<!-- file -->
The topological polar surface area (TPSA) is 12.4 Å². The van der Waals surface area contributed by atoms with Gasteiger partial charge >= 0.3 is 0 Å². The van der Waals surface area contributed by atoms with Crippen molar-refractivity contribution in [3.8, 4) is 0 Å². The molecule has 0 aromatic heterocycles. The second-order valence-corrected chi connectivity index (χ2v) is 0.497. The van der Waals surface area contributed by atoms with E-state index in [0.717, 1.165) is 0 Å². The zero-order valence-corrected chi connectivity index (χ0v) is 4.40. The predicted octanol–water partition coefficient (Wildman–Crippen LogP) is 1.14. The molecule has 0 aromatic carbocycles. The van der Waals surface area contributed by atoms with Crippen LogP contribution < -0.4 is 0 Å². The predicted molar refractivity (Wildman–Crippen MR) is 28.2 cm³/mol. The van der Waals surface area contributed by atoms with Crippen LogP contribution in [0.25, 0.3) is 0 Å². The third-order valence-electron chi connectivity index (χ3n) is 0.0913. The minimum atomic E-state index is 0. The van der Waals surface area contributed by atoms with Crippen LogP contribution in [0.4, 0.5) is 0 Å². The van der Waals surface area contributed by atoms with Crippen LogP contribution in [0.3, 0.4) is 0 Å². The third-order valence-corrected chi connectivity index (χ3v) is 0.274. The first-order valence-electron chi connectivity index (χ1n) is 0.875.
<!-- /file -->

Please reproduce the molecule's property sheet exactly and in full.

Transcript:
The topological polar surface area (TPSA) is 12.4 Å². The van der Waals surface area contributed by atoms with Gasteiger partial charge >= 0.3 is 0 Å². The van der Waals surface area contributed by atoms with Crippen molar-refractivity contribution in [3.8, 4) is 0 Å². The molecule has 0 aromatic heterocycles. The second-order valence-corrected chi connectivity index (χ2v) is 0.497. The van der Waals surface area contributed by atoms with E-state index in [0.717, 1.165) is 0 Å². The zero-order valence-corrected chi connectivity index (χ0v) is 4.40. The predicted octanol–water partition coefficient (Wildman–Crippen LogP) is 1.14. The molecule has 0 aromatic carbocycles. The van der Waals surface area contributed by atoms with Crippen LogP contribution < -0.4 is 0 Å². The predicted molar refractivity (Wildman–Crippen MR) is 28.2 cm³/mol. The van der Waals surface area contributed by atoms with Crippen LogP contribution in [0.25, 0.3) is 0 Å². The third-order valence-electron chi connectivity index (χ3n) is 0.0913. The minimum atomic E-state index is 0. The van der Waals surface area contributed by atoms with Crippen LogP contribution in [0.4, 0.5) is 0 Å². The van der Waals surface area contributed by atoms with Crippen LogP contribution in [0.3, 0.4) is 0 Å². The third-order valence-corrected chi connectivity index (χ3v) is 0.274. The first-order valence-electron chi connectivity index (χ1n) is 0.875.